Hortense Small Island Essay

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In Small Island, Hortense is ridiculed in London by the host society for her aspirations despite being a Black woman. Hortense trained as a teacher in Jamaica and ‘was the talk of the college for several weeks.’ Hortense’s privileged upbringing is a reflection of her high hopes for England and the educational advantages she feels she will be entitled to in Britain. Although, Hortense is well-respected feelings of superiority often interject Hortense’s outlook on the opportunities available to her in Britain. Thus, she is alienated in the British educational system due to institutionalised racism and nowhere will hire her because she is black. Hortense attempts to acquire a teaching job whilst in London and is dismissed on the grounds of her race. In chapter fifty, the racial attitudes of 1950s Britain are made apparent: ‘The letters don’t matter,’ she told …show more content…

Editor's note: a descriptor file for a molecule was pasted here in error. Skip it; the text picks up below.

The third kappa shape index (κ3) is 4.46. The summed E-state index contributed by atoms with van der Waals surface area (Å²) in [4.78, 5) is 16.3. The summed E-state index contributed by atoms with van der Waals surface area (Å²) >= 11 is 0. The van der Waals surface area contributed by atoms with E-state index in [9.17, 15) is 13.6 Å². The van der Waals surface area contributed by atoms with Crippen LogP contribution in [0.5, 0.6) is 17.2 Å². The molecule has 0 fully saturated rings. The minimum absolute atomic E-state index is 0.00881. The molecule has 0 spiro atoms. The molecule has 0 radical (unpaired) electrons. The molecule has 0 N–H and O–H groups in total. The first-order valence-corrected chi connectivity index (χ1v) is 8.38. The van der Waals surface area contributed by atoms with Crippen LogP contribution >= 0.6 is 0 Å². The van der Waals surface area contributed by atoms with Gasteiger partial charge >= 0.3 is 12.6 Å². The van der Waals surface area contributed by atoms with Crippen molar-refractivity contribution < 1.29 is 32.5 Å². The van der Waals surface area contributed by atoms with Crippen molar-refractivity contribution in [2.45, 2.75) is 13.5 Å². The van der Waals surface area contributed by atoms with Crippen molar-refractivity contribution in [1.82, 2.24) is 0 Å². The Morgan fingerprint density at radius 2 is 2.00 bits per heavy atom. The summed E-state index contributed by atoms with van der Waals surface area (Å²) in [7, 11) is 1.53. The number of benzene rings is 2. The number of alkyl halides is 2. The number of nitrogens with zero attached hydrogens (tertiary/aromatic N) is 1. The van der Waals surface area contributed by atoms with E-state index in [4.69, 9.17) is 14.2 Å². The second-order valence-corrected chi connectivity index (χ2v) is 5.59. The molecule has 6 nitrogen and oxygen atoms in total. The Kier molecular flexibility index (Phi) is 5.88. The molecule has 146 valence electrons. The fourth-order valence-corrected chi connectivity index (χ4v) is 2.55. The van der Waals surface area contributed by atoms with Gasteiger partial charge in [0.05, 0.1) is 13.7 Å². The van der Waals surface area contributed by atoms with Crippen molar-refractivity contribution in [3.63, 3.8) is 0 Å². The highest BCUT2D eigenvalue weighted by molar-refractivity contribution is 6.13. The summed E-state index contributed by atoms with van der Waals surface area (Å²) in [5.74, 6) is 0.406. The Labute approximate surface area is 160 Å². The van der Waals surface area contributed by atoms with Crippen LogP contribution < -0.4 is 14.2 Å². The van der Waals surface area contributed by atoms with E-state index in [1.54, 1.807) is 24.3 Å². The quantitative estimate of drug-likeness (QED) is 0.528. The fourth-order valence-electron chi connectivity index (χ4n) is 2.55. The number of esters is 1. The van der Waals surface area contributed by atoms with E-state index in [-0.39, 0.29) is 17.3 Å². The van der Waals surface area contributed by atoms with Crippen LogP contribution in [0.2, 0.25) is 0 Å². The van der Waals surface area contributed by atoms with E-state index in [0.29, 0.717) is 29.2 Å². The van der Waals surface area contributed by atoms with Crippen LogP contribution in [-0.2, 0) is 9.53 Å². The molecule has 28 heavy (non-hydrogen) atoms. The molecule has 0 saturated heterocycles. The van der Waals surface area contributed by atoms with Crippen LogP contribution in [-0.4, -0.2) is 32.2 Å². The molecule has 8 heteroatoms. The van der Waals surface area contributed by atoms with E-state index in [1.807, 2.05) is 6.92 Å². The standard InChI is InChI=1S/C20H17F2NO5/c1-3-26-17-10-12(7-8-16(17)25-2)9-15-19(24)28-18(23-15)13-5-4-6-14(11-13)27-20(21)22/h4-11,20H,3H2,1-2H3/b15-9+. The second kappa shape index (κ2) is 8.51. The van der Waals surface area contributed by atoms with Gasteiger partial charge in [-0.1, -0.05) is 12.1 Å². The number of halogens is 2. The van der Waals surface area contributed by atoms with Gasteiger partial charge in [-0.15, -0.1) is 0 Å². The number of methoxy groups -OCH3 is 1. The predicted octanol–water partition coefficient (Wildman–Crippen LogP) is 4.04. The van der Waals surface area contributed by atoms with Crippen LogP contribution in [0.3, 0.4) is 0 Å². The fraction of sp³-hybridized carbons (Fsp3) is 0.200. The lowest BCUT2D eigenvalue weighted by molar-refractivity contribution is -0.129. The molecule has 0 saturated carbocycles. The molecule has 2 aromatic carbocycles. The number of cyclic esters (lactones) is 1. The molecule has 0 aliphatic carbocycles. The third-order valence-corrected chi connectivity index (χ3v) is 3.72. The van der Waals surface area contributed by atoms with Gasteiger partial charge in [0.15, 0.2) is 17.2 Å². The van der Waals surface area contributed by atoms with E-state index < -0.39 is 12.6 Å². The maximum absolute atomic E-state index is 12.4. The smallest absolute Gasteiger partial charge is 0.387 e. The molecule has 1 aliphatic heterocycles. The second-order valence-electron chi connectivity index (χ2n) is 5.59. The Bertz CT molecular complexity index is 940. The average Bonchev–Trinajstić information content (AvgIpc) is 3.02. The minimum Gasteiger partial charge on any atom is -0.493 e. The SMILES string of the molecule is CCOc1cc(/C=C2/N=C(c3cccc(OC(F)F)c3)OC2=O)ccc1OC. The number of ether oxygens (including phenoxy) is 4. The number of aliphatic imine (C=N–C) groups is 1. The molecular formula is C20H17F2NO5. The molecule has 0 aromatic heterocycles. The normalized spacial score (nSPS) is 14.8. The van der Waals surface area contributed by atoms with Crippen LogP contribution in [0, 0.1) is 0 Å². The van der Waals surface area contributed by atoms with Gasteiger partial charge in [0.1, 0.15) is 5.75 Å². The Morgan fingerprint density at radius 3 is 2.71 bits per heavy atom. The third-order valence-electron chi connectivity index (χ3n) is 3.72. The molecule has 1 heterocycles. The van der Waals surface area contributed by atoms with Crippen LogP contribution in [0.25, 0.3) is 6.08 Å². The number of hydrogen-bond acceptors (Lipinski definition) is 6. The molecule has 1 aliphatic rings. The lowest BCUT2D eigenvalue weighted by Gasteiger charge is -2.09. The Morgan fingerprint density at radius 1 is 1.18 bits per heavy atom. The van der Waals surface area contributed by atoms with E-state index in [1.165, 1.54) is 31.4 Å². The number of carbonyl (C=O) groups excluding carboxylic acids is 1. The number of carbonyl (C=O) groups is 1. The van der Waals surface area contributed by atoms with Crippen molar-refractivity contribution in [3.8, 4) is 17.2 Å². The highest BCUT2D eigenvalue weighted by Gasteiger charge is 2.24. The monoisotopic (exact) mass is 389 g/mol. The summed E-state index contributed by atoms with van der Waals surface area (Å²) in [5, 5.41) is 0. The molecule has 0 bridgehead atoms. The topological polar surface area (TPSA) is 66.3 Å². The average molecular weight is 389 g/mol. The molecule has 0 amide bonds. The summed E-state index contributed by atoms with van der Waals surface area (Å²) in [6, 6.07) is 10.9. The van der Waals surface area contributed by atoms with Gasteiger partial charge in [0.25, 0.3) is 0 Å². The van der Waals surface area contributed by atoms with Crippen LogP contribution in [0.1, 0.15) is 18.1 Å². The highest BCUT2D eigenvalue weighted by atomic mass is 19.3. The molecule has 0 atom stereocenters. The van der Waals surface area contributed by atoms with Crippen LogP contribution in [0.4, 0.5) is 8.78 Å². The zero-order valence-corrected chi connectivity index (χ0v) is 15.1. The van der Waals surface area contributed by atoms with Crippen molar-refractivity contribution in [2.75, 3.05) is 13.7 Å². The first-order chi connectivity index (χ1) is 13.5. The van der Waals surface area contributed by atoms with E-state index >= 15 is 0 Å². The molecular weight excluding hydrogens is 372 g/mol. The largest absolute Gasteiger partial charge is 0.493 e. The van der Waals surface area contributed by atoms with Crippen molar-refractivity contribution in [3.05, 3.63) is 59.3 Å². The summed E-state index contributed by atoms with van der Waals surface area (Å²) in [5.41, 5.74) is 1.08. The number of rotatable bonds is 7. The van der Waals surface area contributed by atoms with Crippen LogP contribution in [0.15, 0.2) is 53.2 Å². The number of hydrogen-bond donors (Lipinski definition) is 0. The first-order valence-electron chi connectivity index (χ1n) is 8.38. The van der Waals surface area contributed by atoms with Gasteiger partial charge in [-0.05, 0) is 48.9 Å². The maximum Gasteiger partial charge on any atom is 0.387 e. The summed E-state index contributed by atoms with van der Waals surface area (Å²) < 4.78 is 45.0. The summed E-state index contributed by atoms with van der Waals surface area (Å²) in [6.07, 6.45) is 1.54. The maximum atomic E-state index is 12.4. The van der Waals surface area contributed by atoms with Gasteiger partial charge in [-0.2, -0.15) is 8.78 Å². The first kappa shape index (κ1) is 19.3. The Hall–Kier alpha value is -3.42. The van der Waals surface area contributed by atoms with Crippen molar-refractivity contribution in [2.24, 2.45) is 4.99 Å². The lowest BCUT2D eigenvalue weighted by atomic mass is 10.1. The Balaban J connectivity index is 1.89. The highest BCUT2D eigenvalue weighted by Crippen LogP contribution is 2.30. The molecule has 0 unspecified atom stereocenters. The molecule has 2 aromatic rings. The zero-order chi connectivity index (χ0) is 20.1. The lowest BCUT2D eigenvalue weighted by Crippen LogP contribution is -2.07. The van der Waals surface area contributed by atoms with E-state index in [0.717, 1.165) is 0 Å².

You’re not qualified to teach here in England.’ When Hortense attempts to challenge the white lady she is shunned immediately and asked to leave, she is rejected for teaching on the basis of her race. Hortense contests normalised racial views that ‘Blacks should similarly occupy a lower position in the class structure since their biology or culture limits their skills, education and interests.’ Despite Hortense’s teacher training in Jamaica she is deemed inadequate to teach in England because she is not white or essentially ‘British’. An unsuccessful attempt to elevate her educational prospects is a means to subvert racial expectations and beliefs which are upheld about Black women. Historically, black women do not conform to the dominant discourse in education, similarly, Gilroy argues that black struggles for educational opportunities are a ‘resistance to domination’. Despite Hortense’s previous education in Jamaica, she is considered inferior in London, due to the fact she cannot prosper or obtain a job due to the racial attitudes which were prevalent in 1950’s

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